Symptoms and in whom it occurs

At the same time, the failure of the police to intervene quickly does losing faith in law enforcement, so it becomes easier and easier to get close to the executioners, who in the end can provide water and food, loosen the gag, decide to do or not to do harm. “If you then realize that the level of risk is not that high, because all in all you are treated well, paradoxically it becomes even easier to approach the kidnapper, put yourself in his shoes, even understand his point of view”.

Affection and positive feelings towards the perpetrators are therefore the most typical signs of the Stockholm syndrome, which anyway it occurs in only 8 percent of kidnapping cases: «It is the individual character traits that make us more or less predisposed», explains Dr. Foglia. “Broadly speaking, those with a strong and structured personality remain immune to it, with deep-rooted moral convictions, who manage to keep their identity firm even in the most stressful situations, without being totally subjected to them”.

How long can it last

Typically, Stockholm syndrome manifests itself within the third day of captivity, that is after the overcoming of the initial trauma, but also following the release it can persist for more or less long. Just think of two well-known Italian cases. In 1974, Daniel Nieto – nicknamed “gentleman bandit” by journalists of the time – he kidnapped the daughter of a wealthy Roman family, Giuliana Amati, and in the end the two fell in love. In 1998, however, Gianni Ferrara – an 8-year-old boy – was kidnapped while he was in the Caribbean on vacation with his family: in the more than two months of kidnapping he became fond of the kidnappers, appearing cold and detached during communications with his family. «Even if” speaking well “of the kidnappers can last over time, it all depends on the ability of the individual subject to bear the consequences of the trauma suffered. Extreme and highly stressful situations such as a kidnapping, in fact, can leave indelible traces and in many cases lead to psychological disturbances, such as insomnia, depressive states, flashbacks that bring to life the events of the imprisonment ».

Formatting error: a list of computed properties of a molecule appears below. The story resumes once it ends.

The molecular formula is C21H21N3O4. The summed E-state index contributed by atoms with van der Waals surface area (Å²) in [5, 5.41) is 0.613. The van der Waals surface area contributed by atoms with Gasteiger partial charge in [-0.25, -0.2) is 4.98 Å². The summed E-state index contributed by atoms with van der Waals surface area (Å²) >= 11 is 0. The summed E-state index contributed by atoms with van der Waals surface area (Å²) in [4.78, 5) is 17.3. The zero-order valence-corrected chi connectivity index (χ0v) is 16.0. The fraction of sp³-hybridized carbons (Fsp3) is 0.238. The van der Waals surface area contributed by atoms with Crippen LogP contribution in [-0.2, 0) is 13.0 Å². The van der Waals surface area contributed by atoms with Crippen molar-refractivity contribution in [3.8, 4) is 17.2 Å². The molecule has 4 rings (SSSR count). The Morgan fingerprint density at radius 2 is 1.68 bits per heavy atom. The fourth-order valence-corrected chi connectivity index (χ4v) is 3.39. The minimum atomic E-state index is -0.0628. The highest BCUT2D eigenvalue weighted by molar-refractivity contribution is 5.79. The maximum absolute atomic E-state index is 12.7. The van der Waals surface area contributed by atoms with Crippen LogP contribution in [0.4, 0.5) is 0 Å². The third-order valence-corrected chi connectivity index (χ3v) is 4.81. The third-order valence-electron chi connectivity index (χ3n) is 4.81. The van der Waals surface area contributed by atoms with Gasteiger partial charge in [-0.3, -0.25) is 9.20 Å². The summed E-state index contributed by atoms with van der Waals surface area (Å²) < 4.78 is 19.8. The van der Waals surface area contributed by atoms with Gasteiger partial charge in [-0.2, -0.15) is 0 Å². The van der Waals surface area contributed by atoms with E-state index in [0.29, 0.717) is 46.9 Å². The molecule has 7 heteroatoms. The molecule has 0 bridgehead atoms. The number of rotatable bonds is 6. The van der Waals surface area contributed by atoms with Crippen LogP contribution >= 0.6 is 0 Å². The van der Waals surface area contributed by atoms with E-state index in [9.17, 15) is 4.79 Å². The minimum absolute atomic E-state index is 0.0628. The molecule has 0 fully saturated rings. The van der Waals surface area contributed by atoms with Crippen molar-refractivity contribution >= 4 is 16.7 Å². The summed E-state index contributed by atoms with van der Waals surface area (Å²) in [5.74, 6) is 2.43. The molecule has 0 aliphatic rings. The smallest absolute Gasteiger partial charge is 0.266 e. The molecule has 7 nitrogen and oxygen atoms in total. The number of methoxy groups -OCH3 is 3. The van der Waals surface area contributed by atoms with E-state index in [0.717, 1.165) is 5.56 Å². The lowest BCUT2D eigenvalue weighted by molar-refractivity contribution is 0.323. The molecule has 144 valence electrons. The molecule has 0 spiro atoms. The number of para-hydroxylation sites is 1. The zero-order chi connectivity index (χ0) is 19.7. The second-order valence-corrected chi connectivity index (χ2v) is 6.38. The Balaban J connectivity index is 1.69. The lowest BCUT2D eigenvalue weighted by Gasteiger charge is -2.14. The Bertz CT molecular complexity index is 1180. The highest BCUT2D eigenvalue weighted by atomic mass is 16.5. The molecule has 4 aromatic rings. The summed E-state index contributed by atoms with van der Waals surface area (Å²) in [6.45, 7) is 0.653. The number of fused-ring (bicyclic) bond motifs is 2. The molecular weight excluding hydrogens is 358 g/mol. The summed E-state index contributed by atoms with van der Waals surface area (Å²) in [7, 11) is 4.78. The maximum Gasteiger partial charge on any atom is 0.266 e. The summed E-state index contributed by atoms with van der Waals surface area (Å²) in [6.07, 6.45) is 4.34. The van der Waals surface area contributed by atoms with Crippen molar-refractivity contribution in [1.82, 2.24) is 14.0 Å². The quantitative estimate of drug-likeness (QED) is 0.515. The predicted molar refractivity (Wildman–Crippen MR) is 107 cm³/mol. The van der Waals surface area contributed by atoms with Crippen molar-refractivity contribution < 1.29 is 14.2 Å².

But be careful: it is important do not confuse Stockholm syndrome with other situations where victims and torturers are united by particular bonds: «Let’s think of the victims of domestic violence who decide not to report their partner, for example. These are very different conditions, where there could be a similar mechanism of self-protection of the victim or perhaps a perfect intertwining between victim and tormentor, but the basic mechanisms are other ”, concludes the expert. “When the mind generates discomfort of any form or nature, both the cause and the solution are always personalized, because the standard does not exist in psychology.”